a collection or (b) if SID 1 has ever worked with a sta
member who is in

uenced by SID 2. Find SIDs of sta
members in

uenced by SID 42.

your constraints

For each of these constraints you should derive a relational algebra expression of the form R = ;, where R may be derived in several steps, by assigning intermediate results to a variable. If the constraint cannot be expressed in the relational algebra you have been taught, write \cannot be expressed.”

  1. No species is also a genus.

  1. No genus belongs to more than one family.

  1. All publications must be published after all artifacts they use have been collected.

  1. Students may not catalogue live artifacts.

submissions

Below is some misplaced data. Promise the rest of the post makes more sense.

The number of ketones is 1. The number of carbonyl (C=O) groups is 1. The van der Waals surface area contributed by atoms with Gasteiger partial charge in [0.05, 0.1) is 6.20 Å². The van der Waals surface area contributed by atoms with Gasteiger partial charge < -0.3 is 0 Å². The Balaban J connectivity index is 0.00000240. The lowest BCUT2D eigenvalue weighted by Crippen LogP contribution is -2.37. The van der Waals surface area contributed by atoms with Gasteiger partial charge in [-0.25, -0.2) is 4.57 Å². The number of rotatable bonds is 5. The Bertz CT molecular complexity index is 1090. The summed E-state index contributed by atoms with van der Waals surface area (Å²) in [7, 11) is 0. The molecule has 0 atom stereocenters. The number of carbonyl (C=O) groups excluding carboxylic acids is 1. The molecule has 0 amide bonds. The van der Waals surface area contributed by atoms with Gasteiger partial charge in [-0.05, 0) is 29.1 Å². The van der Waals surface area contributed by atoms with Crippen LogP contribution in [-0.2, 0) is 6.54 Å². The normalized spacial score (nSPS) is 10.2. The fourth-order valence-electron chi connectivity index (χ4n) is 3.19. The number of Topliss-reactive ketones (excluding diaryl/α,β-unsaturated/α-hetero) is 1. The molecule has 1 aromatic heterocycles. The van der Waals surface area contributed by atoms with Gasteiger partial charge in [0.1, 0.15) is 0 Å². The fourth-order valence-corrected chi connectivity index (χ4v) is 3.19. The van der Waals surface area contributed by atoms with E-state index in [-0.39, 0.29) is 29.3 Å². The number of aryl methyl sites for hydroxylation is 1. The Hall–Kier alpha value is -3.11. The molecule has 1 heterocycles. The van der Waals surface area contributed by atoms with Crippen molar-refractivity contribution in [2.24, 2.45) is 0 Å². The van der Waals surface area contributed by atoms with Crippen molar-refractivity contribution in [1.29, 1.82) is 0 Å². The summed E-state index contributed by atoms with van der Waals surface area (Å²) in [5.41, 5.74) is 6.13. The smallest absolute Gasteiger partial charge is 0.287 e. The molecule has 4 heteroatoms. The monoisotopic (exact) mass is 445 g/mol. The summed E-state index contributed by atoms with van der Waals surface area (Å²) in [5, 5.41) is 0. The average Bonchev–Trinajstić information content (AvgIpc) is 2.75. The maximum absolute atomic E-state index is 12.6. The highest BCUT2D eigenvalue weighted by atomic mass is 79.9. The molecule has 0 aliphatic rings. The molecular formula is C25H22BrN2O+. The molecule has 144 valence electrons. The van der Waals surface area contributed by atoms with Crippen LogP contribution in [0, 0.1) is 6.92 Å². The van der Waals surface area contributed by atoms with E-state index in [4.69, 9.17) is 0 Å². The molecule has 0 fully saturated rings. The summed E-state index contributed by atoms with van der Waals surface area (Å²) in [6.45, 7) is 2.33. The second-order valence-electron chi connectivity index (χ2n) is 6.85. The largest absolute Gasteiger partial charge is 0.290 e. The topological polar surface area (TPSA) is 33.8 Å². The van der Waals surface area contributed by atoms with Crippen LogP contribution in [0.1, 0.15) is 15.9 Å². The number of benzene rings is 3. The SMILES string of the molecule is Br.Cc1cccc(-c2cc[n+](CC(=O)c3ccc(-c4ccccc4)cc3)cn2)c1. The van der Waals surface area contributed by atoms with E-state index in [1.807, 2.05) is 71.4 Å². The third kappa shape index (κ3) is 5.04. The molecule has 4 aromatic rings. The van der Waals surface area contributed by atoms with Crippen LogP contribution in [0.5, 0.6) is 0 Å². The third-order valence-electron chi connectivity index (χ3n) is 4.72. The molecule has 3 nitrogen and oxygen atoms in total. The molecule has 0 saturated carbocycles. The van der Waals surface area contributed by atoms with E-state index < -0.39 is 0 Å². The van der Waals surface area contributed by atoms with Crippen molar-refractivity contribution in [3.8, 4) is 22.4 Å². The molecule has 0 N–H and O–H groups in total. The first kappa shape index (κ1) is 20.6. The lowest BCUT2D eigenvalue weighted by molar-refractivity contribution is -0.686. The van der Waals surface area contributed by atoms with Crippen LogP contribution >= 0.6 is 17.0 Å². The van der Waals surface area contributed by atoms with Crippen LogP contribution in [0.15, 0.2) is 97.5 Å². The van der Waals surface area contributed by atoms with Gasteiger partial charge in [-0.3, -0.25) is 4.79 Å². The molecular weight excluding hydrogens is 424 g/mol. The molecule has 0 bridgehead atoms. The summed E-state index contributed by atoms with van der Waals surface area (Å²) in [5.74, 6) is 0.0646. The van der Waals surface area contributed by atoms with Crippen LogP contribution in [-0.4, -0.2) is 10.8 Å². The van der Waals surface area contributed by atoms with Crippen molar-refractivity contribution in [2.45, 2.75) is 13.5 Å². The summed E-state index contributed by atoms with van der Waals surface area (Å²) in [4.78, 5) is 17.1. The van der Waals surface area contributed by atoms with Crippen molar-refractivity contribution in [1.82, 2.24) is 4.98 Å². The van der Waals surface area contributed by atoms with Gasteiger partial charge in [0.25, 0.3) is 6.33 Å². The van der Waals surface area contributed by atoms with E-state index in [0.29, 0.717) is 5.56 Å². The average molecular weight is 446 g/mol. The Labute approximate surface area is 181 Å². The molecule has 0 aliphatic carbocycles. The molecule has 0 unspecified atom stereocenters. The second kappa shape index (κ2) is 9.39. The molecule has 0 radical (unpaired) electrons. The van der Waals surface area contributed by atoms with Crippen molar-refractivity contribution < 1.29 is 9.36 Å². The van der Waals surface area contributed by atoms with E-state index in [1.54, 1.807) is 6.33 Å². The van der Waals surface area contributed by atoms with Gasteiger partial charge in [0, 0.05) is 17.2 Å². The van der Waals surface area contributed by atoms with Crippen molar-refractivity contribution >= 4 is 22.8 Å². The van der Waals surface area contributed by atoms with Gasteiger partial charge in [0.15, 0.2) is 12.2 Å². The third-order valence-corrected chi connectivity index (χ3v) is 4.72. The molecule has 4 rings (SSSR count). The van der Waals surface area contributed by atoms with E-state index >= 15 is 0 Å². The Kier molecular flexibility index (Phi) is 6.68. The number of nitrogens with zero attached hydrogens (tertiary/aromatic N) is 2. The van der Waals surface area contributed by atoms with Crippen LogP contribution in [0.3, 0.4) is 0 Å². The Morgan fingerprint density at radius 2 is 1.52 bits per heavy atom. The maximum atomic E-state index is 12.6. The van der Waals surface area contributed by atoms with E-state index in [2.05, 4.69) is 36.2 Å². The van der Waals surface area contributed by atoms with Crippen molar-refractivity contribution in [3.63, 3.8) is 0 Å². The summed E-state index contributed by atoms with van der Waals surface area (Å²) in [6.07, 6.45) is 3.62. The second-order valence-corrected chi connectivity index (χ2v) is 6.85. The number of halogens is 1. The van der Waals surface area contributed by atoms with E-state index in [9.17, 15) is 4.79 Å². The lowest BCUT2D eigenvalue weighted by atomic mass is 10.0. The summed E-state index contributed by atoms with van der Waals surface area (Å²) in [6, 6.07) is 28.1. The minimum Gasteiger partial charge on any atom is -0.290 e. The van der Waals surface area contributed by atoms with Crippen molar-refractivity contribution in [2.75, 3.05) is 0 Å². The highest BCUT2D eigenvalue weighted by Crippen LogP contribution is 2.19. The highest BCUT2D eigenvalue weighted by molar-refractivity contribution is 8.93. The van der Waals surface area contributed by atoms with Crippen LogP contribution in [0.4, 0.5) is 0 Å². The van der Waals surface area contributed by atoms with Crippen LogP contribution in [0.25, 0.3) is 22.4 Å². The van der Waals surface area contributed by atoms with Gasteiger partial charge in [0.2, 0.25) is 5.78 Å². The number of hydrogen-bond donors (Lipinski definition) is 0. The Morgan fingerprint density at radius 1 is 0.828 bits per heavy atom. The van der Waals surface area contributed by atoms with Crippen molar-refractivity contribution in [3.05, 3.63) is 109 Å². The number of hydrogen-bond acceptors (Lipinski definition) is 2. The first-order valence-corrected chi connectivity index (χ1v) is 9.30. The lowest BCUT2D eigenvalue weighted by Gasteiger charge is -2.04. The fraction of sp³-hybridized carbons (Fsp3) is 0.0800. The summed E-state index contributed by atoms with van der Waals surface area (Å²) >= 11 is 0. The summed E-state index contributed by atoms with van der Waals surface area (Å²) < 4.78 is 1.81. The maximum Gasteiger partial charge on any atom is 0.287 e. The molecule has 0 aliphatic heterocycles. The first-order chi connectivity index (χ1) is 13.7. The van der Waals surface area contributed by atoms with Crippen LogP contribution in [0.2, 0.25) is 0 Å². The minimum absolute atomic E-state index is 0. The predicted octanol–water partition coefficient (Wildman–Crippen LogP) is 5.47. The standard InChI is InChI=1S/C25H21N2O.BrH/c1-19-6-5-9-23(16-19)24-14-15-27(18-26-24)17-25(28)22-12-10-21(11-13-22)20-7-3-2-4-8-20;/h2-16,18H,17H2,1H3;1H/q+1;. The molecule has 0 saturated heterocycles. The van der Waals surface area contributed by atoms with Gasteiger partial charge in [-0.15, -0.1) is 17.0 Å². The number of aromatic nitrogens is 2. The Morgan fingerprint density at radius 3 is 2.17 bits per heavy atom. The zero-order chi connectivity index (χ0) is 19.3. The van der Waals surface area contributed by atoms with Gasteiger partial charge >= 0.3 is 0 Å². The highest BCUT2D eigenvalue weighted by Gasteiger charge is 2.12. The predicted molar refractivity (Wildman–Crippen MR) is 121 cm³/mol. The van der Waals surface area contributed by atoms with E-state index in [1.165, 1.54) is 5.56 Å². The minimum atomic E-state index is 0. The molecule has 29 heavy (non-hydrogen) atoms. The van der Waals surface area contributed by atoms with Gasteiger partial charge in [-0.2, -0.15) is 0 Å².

Submit a1.pdf on MarkUs. One submission per group, whether a group is one or two people. You declare a

group by submitting an empty, or partial,

le, and this should be done well before the due date. You may always replace such a

le with a better version, until the due date.

Double check that you have submitted the correct version of your

le by downloading it from MarkUs.

marking

We mark your submission for correctness, but also for good form:

  • For full marks you should add comments to describe the data, rather than technique, of your queries. These may help you get part marks if there is a

aw in your query.

  • Please use the assignment operator, \:=” for intermediate results.

  • Name relations and attributes in a manner that helps the reader remember their intended meaning.

  • Format the algebraic expressions with line breaks and formatting that help make the meaning clear.